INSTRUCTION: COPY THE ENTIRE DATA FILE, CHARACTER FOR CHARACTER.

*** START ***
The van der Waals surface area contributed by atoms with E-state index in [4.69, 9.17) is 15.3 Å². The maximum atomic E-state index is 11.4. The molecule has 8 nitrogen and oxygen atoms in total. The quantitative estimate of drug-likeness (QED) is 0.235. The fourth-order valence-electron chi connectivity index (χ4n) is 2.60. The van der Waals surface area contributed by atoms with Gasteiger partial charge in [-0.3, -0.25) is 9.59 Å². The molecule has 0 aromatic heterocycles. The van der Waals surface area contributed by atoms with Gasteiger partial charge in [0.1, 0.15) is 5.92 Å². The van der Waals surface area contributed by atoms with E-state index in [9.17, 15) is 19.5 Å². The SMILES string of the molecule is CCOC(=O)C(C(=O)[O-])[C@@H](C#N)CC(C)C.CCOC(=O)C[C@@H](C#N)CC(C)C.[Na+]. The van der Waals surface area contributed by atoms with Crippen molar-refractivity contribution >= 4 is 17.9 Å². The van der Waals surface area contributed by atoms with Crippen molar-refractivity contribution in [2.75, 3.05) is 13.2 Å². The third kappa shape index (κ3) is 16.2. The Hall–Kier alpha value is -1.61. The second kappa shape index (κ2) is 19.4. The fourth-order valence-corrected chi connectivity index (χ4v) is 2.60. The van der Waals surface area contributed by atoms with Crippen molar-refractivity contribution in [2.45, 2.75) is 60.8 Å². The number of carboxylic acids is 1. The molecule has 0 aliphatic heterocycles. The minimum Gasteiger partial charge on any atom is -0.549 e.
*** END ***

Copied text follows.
The van der Waals surface area contributed by atoms with E-state index in [4.69, 9.17) is 15.3 Å². The maximum atomic E-state index is 11.4. The molecule has 8 nitrogen and oxygen atoms in total. The quantitative estimate of drug-likeness (QED) is 0.235. The fourth-order valence-electron chi connectivity index (χ4n) is 2.60. The van der Waals surface area contributed by atoms with Gasteiger partial charge in [-0.3, -0.25) is 9.59 Å². The molecule has 0 aromatic heterocycles. The van der Waals surface area contributed by atoms with Gasteiger partial charge in [0.1, 0.15) is 5.92 Å². The van der Waals surface area contributed by atoms with E-state index in [9.17, 15) is 19.5 Å². The SMILES string of the molecule is CCOC(=O)C(C(=O)[O-])[C@@H](C#N)CC(C)C.CCOC(=O)C[C@@H](C#N)CC(C)C.[Na+]. The van der Waals surface area contributed by atoms with Crippen molar-refractivity contribution >= 4 is 17.9 Å². The van der Waals surface area contributed by atoms with Crippen molar-refractivity contribution in [2.75, 3.05) is 13.2 Å². The third kappa shape index (κ3) is 16.2. The Hall–Kier alpha value is -1.61. The second kappa shape index (κ2) is 19.4. The fourth-order valence-corrected chi connectivity index (χ4v) is 2.60. The van der Waals surface area contributed by atoms with Crippen molar-refractivity contribution in [2.45, 2.75) is 60.8 Å². The number of carboxylic acids is 1. The molecule has 0 aliphatic heterocycles. The minimum Gasteiger partial charge on any atom is -0.549 e.